In his masterpiece The Tin Drum, author Gunther Grass writes of a character who is able to “turn feelings into soup.” The ability to summon an emotional response out of inanimate materials isn’t solely the province of Herr Grass’s fictional chef. Musicians can do this, too, though it is a rare and gifted musician who has the ability to use instruments, sans vocals or lyrics, to evoke deep emotion.Mr. Acker Bilk was one of those so gifted, and he passed this weekend. Bilk is (largely) recalled for one song, a swooning, evocative, tender piece of instrumental magic called “Stranger on the Shore” (1961). You hear its sighing, sepia-toned melody, with a faint tinge of friction implied by the ever-so-slightly hoarse and almost human tone of Bilk’s clarinet, and you feel something. I have always contended that a great instrumental has more ability to convey an emotion than a song with a lyric vocal, and “Stranger on the Shore” is an superb example of that.
In addition to it’s extraordinary musical character, the track is also notable for having stayed in the British singles charts for fifty weeks, and it was the first single by a British artist in the modern era to top the American charts (“Telstar” by the Tornados/Joe Meek came about a year later).
Now, there’s a lot more to say about Acker Bilk, but the primary reason I wanted to memorialize him is because “Stranger on the Shore” is a perfect example of a kind of recording that the British seem to do very, very well: Instrumentals of Exquisite Melancholy. See, British musicians seem to have a remarkable aptitude to produce instrumental tracks that evoke ones’ most tender and elegiac memories; simply hearing a song like “Stranger on the Shore,” Tony Hatch’s theme from the British soap “Crossroads,” or Fleetwood Mac’s “Albatross” captures the feeling of gray early-winter Sundays, rain drops snaking down a windowpane, and an old letter from a childhood lover in your hand. NO ONE DOES THIS SORT OF THING LIKE THE BRITISH DO, so I want to review some of the best of these, with some theories as to why our British friends do this sort of thing so well.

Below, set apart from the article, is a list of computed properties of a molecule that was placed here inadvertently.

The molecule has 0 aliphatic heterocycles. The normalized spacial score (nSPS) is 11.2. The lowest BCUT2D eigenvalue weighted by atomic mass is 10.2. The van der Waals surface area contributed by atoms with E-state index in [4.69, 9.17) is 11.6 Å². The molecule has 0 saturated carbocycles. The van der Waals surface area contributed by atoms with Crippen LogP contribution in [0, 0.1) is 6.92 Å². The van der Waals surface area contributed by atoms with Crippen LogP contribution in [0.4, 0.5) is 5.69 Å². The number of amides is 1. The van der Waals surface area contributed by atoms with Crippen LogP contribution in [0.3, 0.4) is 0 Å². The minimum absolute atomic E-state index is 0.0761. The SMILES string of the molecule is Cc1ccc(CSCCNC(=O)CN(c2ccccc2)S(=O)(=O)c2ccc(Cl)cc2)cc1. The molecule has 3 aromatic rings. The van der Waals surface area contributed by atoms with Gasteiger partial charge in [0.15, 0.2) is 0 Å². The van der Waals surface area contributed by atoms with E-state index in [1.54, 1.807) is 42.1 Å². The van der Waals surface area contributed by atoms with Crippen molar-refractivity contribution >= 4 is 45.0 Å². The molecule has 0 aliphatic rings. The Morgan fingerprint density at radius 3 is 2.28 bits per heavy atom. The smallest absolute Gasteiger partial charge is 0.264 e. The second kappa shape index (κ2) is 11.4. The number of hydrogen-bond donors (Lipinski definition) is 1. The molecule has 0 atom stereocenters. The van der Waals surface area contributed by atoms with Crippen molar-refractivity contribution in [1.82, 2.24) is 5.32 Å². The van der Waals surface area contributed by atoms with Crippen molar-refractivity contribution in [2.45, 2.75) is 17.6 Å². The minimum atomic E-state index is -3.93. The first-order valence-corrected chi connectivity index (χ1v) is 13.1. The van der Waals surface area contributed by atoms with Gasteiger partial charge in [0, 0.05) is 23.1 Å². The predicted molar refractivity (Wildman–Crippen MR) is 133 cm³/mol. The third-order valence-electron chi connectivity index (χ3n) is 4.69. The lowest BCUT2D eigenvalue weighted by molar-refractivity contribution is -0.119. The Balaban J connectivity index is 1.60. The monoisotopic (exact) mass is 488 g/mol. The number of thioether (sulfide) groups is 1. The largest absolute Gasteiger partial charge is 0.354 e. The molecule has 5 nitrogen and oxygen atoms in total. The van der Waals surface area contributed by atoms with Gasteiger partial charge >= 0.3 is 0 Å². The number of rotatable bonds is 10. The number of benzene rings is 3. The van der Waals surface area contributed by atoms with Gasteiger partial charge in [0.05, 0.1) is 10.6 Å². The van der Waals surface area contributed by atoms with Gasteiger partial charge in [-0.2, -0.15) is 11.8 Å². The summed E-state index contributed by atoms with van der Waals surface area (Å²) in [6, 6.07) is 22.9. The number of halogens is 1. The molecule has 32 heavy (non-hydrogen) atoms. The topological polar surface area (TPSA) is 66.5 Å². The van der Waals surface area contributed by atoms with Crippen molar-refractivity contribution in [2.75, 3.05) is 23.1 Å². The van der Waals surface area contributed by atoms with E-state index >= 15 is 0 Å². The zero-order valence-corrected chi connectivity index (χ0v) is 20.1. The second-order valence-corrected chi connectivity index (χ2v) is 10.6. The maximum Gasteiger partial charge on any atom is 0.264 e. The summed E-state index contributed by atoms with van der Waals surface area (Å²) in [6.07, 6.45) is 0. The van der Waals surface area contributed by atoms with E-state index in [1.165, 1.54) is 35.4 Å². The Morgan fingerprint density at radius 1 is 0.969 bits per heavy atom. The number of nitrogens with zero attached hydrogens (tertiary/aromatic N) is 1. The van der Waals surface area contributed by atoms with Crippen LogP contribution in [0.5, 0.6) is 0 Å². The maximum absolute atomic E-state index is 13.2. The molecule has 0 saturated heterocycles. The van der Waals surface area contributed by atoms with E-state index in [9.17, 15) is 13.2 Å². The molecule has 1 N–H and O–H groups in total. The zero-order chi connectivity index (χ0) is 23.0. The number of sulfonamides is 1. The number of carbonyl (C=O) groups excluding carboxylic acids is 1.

(None of this is to say that Americans can’t write splendid instrumentals, too – Jack Nitzsche’s “The Lonely Surfer” or Love Tractor’s “Fun to be Happy” are fantastic examples, and Percy Faith’s “Theme From A Summer Place” is basically the greatest recording of all time – I’m just saying there’s a particular type of instrumental that the British, with their grey skies and early pub-closing times and lingering stale-burp of wartime rationing, are masters of.)
Tony Hatch’s theme from “Crossroads” (1964) is an excellent example of an IEM, and it’s worth noting for a number of reasons: First, Tony Hatch is an effing genius, one of the great music producers of our time, and he belongs alongside Spector, George Martin, Jack Nitzsche, Shadow Morton, and all the great and near-great freaks who made the ‘60s an explosive and artful time for studio-based music. Just listen to any of his work for Petula Clark – much less any of the stuff he released under his own name, which mixes ‘60s state-of-the-high techniques with easy listening wide screen cinematics — and you will be sold that Hatch is one of the GREATS.